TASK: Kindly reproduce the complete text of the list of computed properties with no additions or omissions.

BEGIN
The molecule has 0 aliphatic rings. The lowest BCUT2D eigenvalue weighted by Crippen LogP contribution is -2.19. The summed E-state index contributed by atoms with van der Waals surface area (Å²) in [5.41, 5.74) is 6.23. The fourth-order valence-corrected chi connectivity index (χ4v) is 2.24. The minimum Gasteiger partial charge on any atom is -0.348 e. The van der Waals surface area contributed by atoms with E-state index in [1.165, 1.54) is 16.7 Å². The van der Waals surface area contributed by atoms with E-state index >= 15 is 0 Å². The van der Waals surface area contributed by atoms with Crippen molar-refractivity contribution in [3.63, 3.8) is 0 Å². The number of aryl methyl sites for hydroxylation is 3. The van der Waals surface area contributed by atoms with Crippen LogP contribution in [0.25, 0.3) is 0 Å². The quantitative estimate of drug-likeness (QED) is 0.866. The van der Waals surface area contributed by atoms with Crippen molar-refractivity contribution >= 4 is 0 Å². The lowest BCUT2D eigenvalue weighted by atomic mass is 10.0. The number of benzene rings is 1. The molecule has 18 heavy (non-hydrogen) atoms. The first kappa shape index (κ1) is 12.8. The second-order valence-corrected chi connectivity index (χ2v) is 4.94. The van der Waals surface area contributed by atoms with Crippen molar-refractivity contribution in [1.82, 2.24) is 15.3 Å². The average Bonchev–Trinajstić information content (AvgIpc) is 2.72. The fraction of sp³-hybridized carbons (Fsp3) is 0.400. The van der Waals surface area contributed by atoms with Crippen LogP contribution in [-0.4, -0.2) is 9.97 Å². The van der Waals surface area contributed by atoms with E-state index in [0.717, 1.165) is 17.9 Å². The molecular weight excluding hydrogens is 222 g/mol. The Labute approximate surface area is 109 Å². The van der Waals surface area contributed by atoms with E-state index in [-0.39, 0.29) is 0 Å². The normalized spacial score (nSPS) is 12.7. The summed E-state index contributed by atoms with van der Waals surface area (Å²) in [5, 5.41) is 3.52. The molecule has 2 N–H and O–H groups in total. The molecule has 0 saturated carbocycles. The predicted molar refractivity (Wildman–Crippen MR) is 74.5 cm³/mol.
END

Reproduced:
The molecule has 0 aliphatic rings. The lowest BCUT2D eigenvalue weighted by Crippen LogP contribution is -2.19. The summed E-state index contributed by atoms with van der Waals surface area (Å²) in [5.41, 5.74) is 6.23. The fourth-order valence-corrected chi connectivity index (χ4v) is 2.24. The minimum Gasteiger partial charge on any atom is -0.348 e. The van der Waals surface area contributed by atoms with E-state index in [1.165, 1.54) is 16.7 Å². The van der Waals surface area contributed by atoms with E-state index >= 15 is 0 Å². The van der Waals surface area contributed by atoms with Crippen molar-refractivity contribution in [3.63, 3.8) is 0 Å². The number of aryl methyl sites for hydroxylation is 3. The van der Waals surface area contributed by atoms with Crippen LogP contribution in [0.25, 0.3) is 0 Å². The quantitative estimate of drug-likeness (QED) is 0.866. The van der Waals surface area contributed by atoms with Crippen molar-refractivity contribution >= 4 is 0 Å². The lowest BCUT2D eigenvalue weighted by atomic mass is 10.0. The number of benzene rings is 1. The molecule has 18 heavy (non-hydrogen) atoms. The first kappa shape index (κ1) is 12.8. The second-order valence-corrected chi connectivity index (χ2v) is 4.94. The van der Waals surface area contributed by atoms with Crippen molar-refractivity contribution in [1.82, 2.24) is 15.3 Å². The average Bonchev–Trinajstić information content (AvgIpc) is 2.72. The fraction of sp³-hybridized carbons (Fsp3) is 0.400. The van der Waals surface area contributed by atoms with Crippen LogP contribution in [-0.4, -0.2) is 9.97 Å². The van der Waals surface area contributed by atoms with E-state index in [0.717, 1.165) is 17.9 Å². The molecular weight excluding hydrogens is 222 g/mol. The Labute approximate surface area is 109 Å². The van der Waals surface area contributed by atoms with E-state index in [-0.39, 0.29) is 0 Å². The normalized spacial score (nSPS) is 12.7. The summed E-state index contributed by atoms with van der Waals surface area (Å²) in [5, 5.41) is 3.52. The molecule has 2 N–H and O–H groups in total. The molecule has 0 saturated carbocycles. The predicted molar refractivity (Wildman–Crippen MR) is 74.5 cm³/mol.